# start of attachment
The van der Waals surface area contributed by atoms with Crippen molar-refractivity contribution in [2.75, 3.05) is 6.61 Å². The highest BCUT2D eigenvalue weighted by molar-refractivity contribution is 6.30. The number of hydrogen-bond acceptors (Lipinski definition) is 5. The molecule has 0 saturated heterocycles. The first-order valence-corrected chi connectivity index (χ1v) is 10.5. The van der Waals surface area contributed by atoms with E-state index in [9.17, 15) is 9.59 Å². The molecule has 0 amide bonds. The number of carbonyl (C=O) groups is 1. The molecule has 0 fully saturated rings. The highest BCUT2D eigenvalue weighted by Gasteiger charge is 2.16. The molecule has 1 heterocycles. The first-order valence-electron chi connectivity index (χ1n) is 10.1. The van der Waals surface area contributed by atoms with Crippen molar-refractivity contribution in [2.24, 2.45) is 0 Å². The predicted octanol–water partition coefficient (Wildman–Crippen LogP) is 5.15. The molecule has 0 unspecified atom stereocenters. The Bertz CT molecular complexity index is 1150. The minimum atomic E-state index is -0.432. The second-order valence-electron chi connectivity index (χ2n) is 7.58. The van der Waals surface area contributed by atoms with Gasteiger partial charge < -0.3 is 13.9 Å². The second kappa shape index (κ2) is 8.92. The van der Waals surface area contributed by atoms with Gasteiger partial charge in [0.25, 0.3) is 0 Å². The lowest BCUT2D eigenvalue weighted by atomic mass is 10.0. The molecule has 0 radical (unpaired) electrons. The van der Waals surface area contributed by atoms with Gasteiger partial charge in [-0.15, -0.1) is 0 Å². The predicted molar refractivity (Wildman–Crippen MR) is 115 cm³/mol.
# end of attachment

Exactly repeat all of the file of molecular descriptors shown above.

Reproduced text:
The van der Waals surface area contributed by atoms with Crippen molar-refractivity contribution in [2.75, 3.05) is 6.61 Å². The highest BCUT2D eigenvalue weighted by molar-refractivity contribution is 6.30. The number of hydrogen-bond acceptors (Lipinski definition) is 5. The molecule has 0 saturated heterocycles. The first-order valence-corrected chi connectivity index (χ1v) is 10.5. The van der Waals surface area contributed by atoms with E-state index in [9.17, 15) is 9.59 Å². The molecule has 0 amide bonds. The number of carbonyl (C=O) groups is 1. The molecule has 0 fully saturated rings. The highest BCUT2D eigenvalue weighted by Gasteiger charge is 2.16. The molecule has 1 heterocycles. The first-order valence-electron chi connectivity index (χ1n) is 10.1. The van der Waals surface area contributed by atoms with Crippen molar-refractivity contribution in [2.24, 2.45) is 0 Å². The predicted octanol–water partition coefficient (Wildman–Crippen LogP) is 5.15. The molecule has 0 unspecified atom stereocenters. The Bertz CT molecular complexity index is 1150. The minimum atomic E-state index is -0.432. The second-order valence-electron chi connectivity index (χ2n) is 7.58. The van der Waals surface area contributed by atoms with Gasteiger partial charge < -0.3 is 13.9 Å². The second kappa shape index (κ2) is 8.92. The van der Waals surface area contributed by atoms with Gasteiger partial charge in [0.25, 0.3) is 0 Å². The lowest BCUT2D eigenvalue weighted by atomic mass is 10.0. The molecule has 0 radical (unpaired) electrons. The van der Waals surface area contributed by atoms with Gasteiger partial charge in [-0.15, -0.1) is 0 Å². The predicted molar refractivity (Wildman–Crippen MR) is 115 cm³/mol.